Sleep efficiency is the percentage of sleep time in bed, normal people usually spend no less than 85%. Insomnia is a sleep disease characterized by difficulty in falling or returning to sleep. There was no obvious association between SS and the insomnia severity index [33], suggesting that insomnia does not affect SS. Meanwhile, no statistical correlation was found between SS and the reduction of sleep efficiency [34].

Table 3   Influencing factor of N3 sleep loss, SS and KC loss in N3 sleep.

AgeSleep efficiencyBMIAHI
Y/N≤ 40> 40P≤ 80> 80P≤ 25> 25P≤ 30> 30P
N3 sleepY54690.00135880.92645780.00166570.000
N326821227524
N3 spindleY53510.00027770.43940640.00461430.000
N44416327411038
N3 K-complexY54650.00034850.88344750.00265540.000
N330924330627

“Y” means the existence; “N” means the loss. BMI, body mass index; AHI, apnea-hypopnea index; N3, non-rapid-eye-movement (NREM) 3.

Sleep deprivation has been shown to leave KC density unchanged [35]. In our study, we demonstrate that sleep efficiency was not correlated with the N3 sleep and KC in N3 sleep, and sleep efficiency was not an important factor in the loss of SS and KC in N3 sleep. There was only a small positive correlation between sleep efficiency and the number of SS in N3 sleep (P = 0.013).

One study found an unexpected negative correlation between BMI and SS density in N2 sleep [15]. Our results show that BMI was an influencing factor on the loss of SS and KC in N3 sleep and the loss of N3 sleep. These results suggest that BMI is an important factor in determining the characteristics of SS and KC in both N2 and N3 sleep. We also found a positive correlation between BMI and AHI in N3 sleep (P < 0.001). Therefore, BMI might indirectly affect the association between AHI and SS or KC in N3 sleep.

AHI is an index used to indicate the severity of sleep apnea, the AHI value for normal adults is less than five [36]. OSA is the most type of sleep apnea, which can reduce sleep quality [37]. It has been reported that OSA can reduce the frequency of SS in N2 sleep [16]. Our results show that the number of SS and KC was negatively correlated with AHI in N3 sleep. In a previous study, patients with moderate OSA showed an inferior deceleration of SS compared to slight OSA and control groups [16]. There were differences in KC features between OSA sufferers and healthy controls [38]. Meanwhile, the density of SS increased after continuous positive airway pressure (CPAP) titration in severe OSA [39]. This result indicates that therapy for patients with severe OSA may help recovery of N3 sleep, which may improve their quality of sleep.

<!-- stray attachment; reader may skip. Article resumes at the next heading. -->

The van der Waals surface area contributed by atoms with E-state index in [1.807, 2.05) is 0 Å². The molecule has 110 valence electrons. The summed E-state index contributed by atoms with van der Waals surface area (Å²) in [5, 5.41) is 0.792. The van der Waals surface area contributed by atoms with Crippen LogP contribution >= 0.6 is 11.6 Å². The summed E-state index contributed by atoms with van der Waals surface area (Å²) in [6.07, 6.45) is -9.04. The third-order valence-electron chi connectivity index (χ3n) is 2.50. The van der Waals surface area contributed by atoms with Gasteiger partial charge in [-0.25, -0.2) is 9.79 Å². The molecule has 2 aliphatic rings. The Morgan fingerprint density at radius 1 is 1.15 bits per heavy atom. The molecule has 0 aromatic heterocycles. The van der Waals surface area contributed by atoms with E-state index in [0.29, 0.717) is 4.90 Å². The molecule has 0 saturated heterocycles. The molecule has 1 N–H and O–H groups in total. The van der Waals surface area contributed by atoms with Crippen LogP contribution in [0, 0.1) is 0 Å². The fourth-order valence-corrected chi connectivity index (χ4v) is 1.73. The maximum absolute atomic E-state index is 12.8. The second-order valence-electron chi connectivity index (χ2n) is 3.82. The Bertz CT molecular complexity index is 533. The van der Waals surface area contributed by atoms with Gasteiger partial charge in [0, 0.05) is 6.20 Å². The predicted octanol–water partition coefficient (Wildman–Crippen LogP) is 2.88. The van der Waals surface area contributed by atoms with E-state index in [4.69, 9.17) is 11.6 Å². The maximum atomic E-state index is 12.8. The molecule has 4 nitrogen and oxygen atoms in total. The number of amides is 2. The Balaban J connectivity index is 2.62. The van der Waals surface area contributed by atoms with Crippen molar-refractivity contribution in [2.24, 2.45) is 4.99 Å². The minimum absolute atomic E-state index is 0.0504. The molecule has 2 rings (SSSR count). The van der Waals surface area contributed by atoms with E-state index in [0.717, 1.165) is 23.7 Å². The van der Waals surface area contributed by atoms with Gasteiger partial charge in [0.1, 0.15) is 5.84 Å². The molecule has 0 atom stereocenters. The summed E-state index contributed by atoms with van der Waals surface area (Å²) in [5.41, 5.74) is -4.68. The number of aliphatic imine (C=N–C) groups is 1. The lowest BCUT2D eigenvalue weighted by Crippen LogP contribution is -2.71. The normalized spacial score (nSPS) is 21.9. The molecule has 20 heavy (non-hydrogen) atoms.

SS and KC are sleep-specific waves of N2 sleep, however there are few reports in N3 sleep. Although we have found a correlation between loss of SS and KC in N3 sleep, our study is not without its limitations. First, this is only the result of a retrospective study. A prospective clinical trial will certainly yield the data that is much needed and current. Second, this study only included 152 participants of which the proportion of females is somewhat low. In the follow-up, we plan to expand the number and increase the ratio of females to males. We hope that further studies would help to unravel the mechanisms of SS and KC in the pathogenesis of human diseases.

### Conclusion

Our study showed relationships between the number of SS or KC in N3 sleep and age, BMI, and AHI. Loss of N3 sleep, N3 SS and N3 KC were associated with age, BMI, and AHI, but not with sleep efficiency. Taken together, age, BMI, and AHI are important influencing factors that regulate the loss of N3 sleep and the loss of SS and KC in N3 sleep.

### Acknowledgements

This study was supported by the National Key Research and Development Program of China (2016YFC1306203), National Natural Science Foundation of China (61803003), Beijing Municipal Natural Science Foundation (4184086, 7194322), and Beijing Talents Training Foundation (2017000020124G287). The authors thank Tongxin Chen, Zhaoxia Xue, Yang Wang, Xinxin Liu, Xiaoxia Han, Jingjing Guo, Yan Li, Haixia Wu, Aiqing Zhang, Senhe Jiang, and Shigeng Gao of the Clinical Sleep Medical Center for their assistance and staging of sleep EEG data, and Zheng Li for editorial assistance.

Conflict of interests

The authors declare no conflict of interest.